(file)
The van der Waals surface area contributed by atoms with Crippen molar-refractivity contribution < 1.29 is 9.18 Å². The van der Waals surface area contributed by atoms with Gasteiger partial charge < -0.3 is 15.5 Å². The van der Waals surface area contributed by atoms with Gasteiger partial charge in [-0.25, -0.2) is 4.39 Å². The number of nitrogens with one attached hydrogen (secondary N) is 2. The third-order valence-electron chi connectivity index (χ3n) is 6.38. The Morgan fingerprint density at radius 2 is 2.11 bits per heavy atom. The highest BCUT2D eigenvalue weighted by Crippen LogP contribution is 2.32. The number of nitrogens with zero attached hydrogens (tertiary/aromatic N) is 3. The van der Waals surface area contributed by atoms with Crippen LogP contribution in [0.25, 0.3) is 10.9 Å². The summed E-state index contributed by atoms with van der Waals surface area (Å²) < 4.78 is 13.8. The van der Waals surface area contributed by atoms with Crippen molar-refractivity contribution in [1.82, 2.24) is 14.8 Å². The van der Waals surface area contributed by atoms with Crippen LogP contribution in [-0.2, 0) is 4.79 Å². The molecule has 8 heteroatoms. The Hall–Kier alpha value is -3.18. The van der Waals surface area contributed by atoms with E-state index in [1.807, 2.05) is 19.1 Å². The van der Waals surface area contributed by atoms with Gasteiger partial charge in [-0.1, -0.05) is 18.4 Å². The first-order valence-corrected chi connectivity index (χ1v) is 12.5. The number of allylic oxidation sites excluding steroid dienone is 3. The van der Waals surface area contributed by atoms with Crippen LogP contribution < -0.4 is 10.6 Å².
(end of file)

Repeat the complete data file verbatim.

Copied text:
The van der Waals surface area contributed by atoms with Crippen molar-refractivity contribution < 1.29 is 9.18 Å². The van der Waals surface area contributed by atoms with Gasteiger partial charge < -0.3 is 15.5 Å². The van der Waals surface area contributed by atoms with Gasteiger partial charge in [-0.25, -0.2) is 4.39 Å². The number of nitrogens with one attached hydrogen (secondary N) is 2. The third-order valence-electron chi connectivity index (χ3n) is 6.38. The Morgan fingerprint density at radius 2 is 2.11 bits per heavy atom. The highest BCUT2D eigenvalue weighted by Crippen LogP contribution is 2.32. The number of nitrogens with zero attached hydrogens (tertiary/aromatic N) is 3. The van der Waals surface area contributed by atoms with Crippen LogP contribution in [0.25, 0.3) is 10.9 Å². The summed E-state index contributed by atoms with van der Waals surface area (Å²) < 4.78 is 13.8. The van der Waals surface area contributed by atoms with Crippen molar-refractivity contribution in [1.82, 2.24) is 14.8 Å². The van der Waals surface area contributed by atoms with Crippen LogP contribution in [-0.2, 0) is 4.79 Å². The molecule has 8 heteroatoms. The Hall–Kier alpha value is -3.18. The van der Waals surface area contributed by atoms with E-state index in [1.807, 2.05) is 19.1 Å². The van der Waals surface area contributed by atoms with Gasteiger partial charge in [-0.1, -0.05) is 18.4 Å². The first-order valence-corrected chi connectivity index (χ1v) is 12.5. The number of allylic oxidation sites excluding steroid dienone is 3. The van der Waals surface area contributed by atoms with Crippen LogP contribution < -0.4 is 10.6 Å².